Pills of reality in São Paulo – 29/09/2021 – Jorge Abrahão

The analysis of data from recent surveys reveals the weaknesses and, at the same time, suggests some ways to overcome challenges in the city of São Paulo. Next, I highlight some of the main findings of the research carried out by Rede Nossa São Paulo, mainly in mobility, carried out in partnership with IPEC (formerly Ibope) since 2007, and in the special edition of the Mapa da Inigualdade, published this September, and that points out the unequal effects of Covid-19 in São Paulo from the perspectives of race/color, income and place of residence in the city.

Changes mobility in the city when activities are resumed
Walking was the means of transportation that grew the most, reaching 20% ​​of the population. Unemployment is one of the factors that can explain the change. The bus is still responsible for transporting 1/3 of the population and 25% of São Paulo citizens use the car. Only 1% use the bicycle as a means of transport, which is still a privilege of young men and those with higher incomes. The reduction of violence and greater road safety are the main reasons that would make people use this modal more.

The economic crisis impacts mobility
About 35% stop using a car due to the price of fuel, while the city reaches its highest rate of people who use walking as a means of transportation.

35% say they would use public transport
… as long as the capacity and waiting time were smaller, making clear the challenge of increasing the frequency of buses.

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Risks on sidewalks, bridges and viaducts
A technical note from the Center for Metropolis Studies, linked to USP, points out that sidewalks on the outskirts of the city are narrower than in the central areas. It is exactly in these areas that, historically, walking is the majority. Thus, there would be an urgent need for public policies to improve sidewalks —width, signage, obstacles, unevenness and holes— that generate risk to pedestrians.

Risks on bike paths
About 35% would ride a bicycle if it weren’t for fear of the risk of conflict with cars and buses. We still live in an automobile-oriented city, where most drivers see the pedestrian or cyclist as the enemy.

Unemployment increases
The generation of work and income in a context of economic crisis is a priority to avoid the increase in poverty, in a context in which 43% of people say that their income has decreased in the last year. Emergency aid is proving to be a permanent need in our society.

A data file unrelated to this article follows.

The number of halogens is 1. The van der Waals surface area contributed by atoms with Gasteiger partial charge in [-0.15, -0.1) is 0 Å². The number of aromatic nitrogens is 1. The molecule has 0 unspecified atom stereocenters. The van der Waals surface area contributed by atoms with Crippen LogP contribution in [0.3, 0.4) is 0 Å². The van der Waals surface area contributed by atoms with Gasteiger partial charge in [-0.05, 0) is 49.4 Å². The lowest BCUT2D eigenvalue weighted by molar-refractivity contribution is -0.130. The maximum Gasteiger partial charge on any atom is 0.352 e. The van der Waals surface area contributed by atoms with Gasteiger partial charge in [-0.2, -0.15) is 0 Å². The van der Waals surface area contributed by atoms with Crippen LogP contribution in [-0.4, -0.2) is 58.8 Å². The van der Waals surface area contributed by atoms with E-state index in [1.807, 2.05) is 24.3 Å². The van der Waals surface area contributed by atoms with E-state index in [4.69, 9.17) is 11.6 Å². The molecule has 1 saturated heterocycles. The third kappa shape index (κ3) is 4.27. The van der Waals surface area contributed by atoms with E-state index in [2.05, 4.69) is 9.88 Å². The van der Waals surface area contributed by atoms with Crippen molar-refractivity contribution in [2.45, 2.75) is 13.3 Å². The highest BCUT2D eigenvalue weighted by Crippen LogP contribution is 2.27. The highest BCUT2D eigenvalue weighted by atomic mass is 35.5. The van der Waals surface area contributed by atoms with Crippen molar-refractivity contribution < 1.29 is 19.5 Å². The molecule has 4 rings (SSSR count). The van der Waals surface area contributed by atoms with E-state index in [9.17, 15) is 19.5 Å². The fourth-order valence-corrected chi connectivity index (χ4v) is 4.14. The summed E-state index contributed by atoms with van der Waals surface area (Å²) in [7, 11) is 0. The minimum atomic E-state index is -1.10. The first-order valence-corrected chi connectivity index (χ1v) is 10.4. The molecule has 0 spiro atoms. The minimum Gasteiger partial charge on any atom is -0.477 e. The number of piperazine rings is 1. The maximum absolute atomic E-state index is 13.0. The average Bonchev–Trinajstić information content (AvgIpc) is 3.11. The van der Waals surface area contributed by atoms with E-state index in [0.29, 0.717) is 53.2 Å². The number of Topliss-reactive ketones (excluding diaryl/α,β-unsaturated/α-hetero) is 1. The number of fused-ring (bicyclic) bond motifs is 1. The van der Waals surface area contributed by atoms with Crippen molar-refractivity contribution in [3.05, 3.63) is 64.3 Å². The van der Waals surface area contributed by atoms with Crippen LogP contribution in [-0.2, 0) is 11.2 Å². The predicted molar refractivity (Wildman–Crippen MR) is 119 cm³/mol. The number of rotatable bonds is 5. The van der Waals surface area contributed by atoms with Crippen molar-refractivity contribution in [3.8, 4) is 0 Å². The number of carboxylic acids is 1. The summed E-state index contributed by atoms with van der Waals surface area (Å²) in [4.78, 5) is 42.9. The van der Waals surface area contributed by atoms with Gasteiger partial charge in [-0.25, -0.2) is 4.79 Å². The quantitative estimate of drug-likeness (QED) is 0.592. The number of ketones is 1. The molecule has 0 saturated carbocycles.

The number of homeless people explodes
In 2015, there were 16 thousand people living on the city’s streets. In the last census of the homeless population, in 2019, more than 24,000 people were identified, almost double the number of five years before. Since then, this number has only increased, as can be seen around the city, and it is estimated that there are already more than 30,000 people in these conditions.s in São Paulo.

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poor die more than rich
The rule of three applied to man-made problems — such as inequality — has never been more macabre. The special edition of the Inequality Map referring to the effects of Covid-19 in São Paulo points out that, in districts with family incomes four times lower, the number of deaths of people aged up to 60 years was four times higher. The relationship between the difference in income and the number of deaths leaves no doubt about the importance of direct economic support policies. Unequal investments in unequal places is one of the relevant actions to reverse this situation.

One of the biggest comorbidities in cities is inequality
In the map showing the relationship between family income and elderly deaths by Covid-19, the place of residence is decisive: there are twice as many deaths in a poor district compared to a rich district in the city. One way is to invert priorities, directing them to the most vulnerable populations.

Blacks die more than whites
The inequality map confirms the perverse relationship between race and deaths. When comparing the deaths of blacks and whites who live in the same district of the city, another piece of data confirms the structural racism of our society: among the residents of Itaim Bibi, 70% more blacks than whites died per Covid-19 .

Women suffer more violence in the pandemic
Violence against women in the domestic environment grew, highlighting the need to combat sexism. About 83% of women interviewed in the survey of the series “Living in São Paulo: Woman”, launched this year, say that harassment and gender violence have increased in the recent period.

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More ICU beds in wealthier districts
The supply of ICU beds is concentrated in only three of the 32 boroughs in the city, precisely those located in wealthier districts (Pinheiros, Vila Mariana and Sé).

Education is not prepared to be remote
About 84% of the population in São Paulo state that Internet connection problems made it impossible to properly monitor classes during the pandemic. The lack of infrastructure in schools, equipment and internet for students and training for teachers highlights some of the current challenges.

Participation and transparency
The challenges we face are enormous and the creation of mechanisms for participation and transparency are key to overcoming this moment. Collaboration between civil society and governments is an imperative of our situation, and the best way to design solutions.

The message is clear and leaves no doubt as to the priorities and investments that should be made in the city, considering that epidemics and social and climate crises are part of the reality that we pretend not to see, but that will continue until we face them with the attention they deserve.

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